Keywords: Mental health, Clinician-centred, User research
TL;DR: Understanding promises and concerns for AI usage amongst mental-health clinicians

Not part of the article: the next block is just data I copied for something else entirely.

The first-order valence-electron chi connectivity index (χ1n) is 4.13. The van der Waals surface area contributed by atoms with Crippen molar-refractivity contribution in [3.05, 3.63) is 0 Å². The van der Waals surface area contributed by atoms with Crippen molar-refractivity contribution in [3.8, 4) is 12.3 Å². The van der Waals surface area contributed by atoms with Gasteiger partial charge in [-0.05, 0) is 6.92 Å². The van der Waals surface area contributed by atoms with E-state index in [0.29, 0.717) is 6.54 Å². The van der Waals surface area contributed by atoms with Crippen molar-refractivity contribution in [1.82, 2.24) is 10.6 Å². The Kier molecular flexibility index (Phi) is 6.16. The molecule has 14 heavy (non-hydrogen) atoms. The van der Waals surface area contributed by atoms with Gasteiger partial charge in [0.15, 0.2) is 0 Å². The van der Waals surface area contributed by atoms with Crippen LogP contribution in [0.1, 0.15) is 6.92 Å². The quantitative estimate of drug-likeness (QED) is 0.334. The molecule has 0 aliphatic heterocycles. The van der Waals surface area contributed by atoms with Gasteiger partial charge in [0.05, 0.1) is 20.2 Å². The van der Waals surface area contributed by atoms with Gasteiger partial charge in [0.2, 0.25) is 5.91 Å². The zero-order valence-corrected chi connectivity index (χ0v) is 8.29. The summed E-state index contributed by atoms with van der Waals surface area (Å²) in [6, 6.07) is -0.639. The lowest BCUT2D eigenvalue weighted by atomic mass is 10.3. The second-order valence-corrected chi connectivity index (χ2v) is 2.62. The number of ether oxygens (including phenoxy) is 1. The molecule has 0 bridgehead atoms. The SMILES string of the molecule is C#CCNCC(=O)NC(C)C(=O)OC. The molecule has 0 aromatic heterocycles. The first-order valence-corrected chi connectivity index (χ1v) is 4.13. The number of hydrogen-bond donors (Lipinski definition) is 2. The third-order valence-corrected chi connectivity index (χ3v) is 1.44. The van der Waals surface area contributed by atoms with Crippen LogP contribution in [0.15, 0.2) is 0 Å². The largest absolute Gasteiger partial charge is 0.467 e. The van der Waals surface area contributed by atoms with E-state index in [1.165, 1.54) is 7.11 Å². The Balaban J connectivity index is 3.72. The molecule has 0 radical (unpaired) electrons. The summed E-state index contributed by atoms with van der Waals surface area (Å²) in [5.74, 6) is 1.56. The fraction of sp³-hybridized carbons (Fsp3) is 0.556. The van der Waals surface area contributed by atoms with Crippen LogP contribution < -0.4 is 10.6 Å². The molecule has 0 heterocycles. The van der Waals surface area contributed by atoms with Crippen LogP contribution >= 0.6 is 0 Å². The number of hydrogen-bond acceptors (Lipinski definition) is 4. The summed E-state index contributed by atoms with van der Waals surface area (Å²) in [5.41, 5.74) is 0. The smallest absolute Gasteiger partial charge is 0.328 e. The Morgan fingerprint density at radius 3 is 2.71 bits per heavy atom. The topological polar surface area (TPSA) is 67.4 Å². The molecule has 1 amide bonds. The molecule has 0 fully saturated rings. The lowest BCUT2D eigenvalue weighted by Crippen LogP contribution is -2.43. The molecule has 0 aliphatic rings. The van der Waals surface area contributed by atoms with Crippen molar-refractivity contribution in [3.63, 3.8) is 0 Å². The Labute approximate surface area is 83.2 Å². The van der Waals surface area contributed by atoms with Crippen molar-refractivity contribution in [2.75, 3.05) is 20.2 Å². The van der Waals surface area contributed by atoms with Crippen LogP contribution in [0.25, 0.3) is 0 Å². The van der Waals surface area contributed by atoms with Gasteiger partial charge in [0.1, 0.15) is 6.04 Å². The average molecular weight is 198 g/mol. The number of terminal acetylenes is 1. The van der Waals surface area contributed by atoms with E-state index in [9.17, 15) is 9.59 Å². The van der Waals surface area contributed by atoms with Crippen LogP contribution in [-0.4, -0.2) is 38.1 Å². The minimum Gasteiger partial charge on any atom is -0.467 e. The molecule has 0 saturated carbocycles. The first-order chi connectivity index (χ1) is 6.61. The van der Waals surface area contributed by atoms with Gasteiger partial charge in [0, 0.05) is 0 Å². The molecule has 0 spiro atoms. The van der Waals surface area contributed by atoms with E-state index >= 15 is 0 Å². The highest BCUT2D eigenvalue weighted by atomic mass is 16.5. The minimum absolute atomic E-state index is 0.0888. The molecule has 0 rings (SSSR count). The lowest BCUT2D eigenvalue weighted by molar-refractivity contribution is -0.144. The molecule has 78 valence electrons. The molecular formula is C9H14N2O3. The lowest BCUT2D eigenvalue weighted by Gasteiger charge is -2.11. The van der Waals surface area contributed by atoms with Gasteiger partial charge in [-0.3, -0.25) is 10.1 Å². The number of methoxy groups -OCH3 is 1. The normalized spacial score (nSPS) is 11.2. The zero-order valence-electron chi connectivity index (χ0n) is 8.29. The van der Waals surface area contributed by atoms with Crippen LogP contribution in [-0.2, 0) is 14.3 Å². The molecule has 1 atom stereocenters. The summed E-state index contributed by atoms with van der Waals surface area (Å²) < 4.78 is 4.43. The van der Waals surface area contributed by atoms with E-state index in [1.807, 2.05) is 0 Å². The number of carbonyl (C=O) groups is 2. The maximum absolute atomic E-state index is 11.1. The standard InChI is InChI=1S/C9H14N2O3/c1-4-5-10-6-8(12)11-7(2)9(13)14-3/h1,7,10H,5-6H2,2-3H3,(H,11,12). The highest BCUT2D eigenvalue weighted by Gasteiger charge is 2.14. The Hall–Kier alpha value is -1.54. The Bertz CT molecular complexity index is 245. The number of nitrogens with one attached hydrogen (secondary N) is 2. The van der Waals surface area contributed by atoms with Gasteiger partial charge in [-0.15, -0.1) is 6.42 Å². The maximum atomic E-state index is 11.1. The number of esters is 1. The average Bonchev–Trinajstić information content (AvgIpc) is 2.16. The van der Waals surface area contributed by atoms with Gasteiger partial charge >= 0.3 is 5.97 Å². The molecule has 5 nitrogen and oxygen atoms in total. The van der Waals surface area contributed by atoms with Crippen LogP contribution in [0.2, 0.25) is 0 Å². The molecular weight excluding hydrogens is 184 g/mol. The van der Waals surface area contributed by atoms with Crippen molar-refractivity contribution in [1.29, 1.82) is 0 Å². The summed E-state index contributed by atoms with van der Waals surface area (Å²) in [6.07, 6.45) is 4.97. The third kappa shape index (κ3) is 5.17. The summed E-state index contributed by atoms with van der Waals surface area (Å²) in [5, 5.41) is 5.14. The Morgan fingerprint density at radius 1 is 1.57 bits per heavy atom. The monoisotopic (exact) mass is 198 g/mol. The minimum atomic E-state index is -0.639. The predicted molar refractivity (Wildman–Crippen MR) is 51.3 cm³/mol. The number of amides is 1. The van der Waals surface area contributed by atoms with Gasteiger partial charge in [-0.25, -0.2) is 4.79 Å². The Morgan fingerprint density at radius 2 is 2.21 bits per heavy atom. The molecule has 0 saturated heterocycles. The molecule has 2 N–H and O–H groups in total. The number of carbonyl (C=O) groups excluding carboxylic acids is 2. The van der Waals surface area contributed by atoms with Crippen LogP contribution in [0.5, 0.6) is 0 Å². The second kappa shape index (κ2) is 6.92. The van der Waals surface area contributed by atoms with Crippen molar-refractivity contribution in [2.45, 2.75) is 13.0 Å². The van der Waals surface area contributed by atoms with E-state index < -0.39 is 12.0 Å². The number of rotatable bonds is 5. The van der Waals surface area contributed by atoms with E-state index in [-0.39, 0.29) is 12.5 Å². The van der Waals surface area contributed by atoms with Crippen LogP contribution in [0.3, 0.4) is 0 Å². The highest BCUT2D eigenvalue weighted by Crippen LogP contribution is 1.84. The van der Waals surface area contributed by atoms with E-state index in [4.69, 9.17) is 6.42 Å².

Abstract: Mental health and behavioural problems are the primary drivers of disability worldwide. Further escalated by the COVID-19 pandemic, millions across the globe are breaking traditional stigma by seeking professional support for their mental health. However, this increased demand for mental healthcare needs to be met by a limited number of services and professionals. We conducted qualitative interviews with mental health practitioners to understand the landscape of opportunities and challenges for AI-enabled mental healthcare in 2022, focussing on triage and decision support. Our findings suggest important opportunities for AI to accommodate the growing demand for mental healthcare, support clinicians’ workload, and improve data management. However, there were also major challenges identified regarding practitioner trust in AI solutions and their incorporation into the care pathway. Our findings indicate a need for coordinated training and education for mental health professionals to improve trust in AI solutions and correspondingly facilitate wider adoption of this promising technology. Moreover, a re-positioning of AI solutions as decision support tools rather than absolute decision tools might lead to improved acceptance and adoption within the clinical community. Finally, our results highlight the importance of understanding the end-user's perspective (in this case, mental health practitioners) and including them in the process of developing AI solutions in order to achieve optimal real-world impact.